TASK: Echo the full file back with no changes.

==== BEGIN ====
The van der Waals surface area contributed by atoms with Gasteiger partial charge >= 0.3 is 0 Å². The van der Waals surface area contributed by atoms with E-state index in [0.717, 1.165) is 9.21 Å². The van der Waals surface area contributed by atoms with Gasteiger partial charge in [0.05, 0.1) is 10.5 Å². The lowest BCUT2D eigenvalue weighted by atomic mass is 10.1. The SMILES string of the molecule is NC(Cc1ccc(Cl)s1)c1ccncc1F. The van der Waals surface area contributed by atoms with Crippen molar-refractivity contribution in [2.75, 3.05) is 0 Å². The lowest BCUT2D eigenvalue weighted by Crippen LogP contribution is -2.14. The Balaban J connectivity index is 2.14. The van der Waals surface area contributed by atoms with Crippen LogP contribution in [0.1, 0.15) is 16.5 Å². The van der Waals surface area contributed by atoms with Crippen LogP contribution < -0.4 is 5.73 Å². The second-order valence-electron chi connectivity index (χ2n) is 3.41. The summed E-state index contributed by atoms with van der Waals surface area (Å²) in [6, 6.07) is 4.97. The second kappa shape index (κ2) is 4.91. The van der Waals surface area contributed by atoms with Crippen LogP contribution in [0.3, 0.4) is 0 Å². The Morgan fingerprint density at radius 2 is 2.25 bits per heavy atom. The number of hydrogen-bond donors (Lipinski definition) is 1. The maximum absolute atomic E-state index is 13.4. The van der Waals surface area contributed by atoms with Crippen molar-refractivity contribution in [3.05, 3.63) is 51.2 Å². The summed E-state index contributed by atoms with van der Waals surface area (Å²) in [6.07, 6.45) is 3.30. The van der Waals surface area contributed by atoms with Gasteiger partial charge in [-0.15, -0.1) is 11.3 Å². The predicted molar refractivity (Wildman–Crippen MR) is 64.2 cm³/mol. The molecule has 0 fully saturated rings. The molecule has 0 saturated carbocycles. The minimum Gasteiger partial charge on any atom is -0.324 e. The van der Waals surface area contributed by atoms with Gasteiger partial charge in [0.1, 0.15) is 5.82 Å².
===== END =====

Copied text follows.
The van der Waals surface area contributed by atoms with Gasteiger partial charge >= 0.3 is 0 Å². The van der Waals surface area contributed by atoms with E-state index in [0.717, 1.165) is 9.21 Å². The van der Waals surface area contributed by atoms with Gasteiger partial charge in [0.05, 0.1) is 10.5 Å². The lowest BCUT2D eigenvalue weighted by atomic mass is 10.1. The SMILES string of the molecule is NC(Cc1ccc(Cl)s1)c1ccncc1F. The van der Waals surface area contributed by atoms with Crippen molar-refractivity contribution in [2.75, 3.05) is 0 Å². The lowest BCUT2D eigenvalue weighted by Crippen LogP contribution is -2.14. The Balaban J connectivity index is 2.14. The van der Waals surface area contributed by atoms with Crippen LogP contribution in [0.1, 0.15) is 16.5 Å². The van der Waals surface area contributed by atoms with Crippen LogP contribution < -0.4 is 5.73 Å². The second-order valence-electron chi connectivity index (χ2n) is 3.41. The summed E-state index contributed by atoms with van der Waals surface area (Å²) in [6, 6.07) is 4.97. The second kappa shape index (κ2) is 4.91. The van der Waals surface area contributed by atoms with Crippen LogP contribution in [0.3, 0.4) is 0 Å². The Morgan fingerprint density at radius 2 is 2.25 bits per heavy atom. The number of hydrogen-bond donors (Lipinski definition) is 1. The maximum absolute atomic E-state index is 13.4. The van der Waals surface area contributed by atoms with Crippen molar-refractivity contribution in [3.05, 3.63) is 51.2 Å². The summed E-state index contributed by atoms with van der Waals surface area (Å²) in [6.07, 6.45) is 3.30. The van der Waals surface area contributed by atoms with Gasteiger partial charge in [-0.15, -0.1) is 11.3 Å². The predicted molar refractivity (Wildman–Crippen MR) is 64.2 cm³/mol. The molecule has 0 fully saturated rings. The molecule has 0 saturated carbocycles. The minimum Gasteiger partial charge on any atom is -0.324 e. The van der Waals surface area contributed by atoms with Gasteiger partial charge in [0.1, 0.15) is 5.82 Å².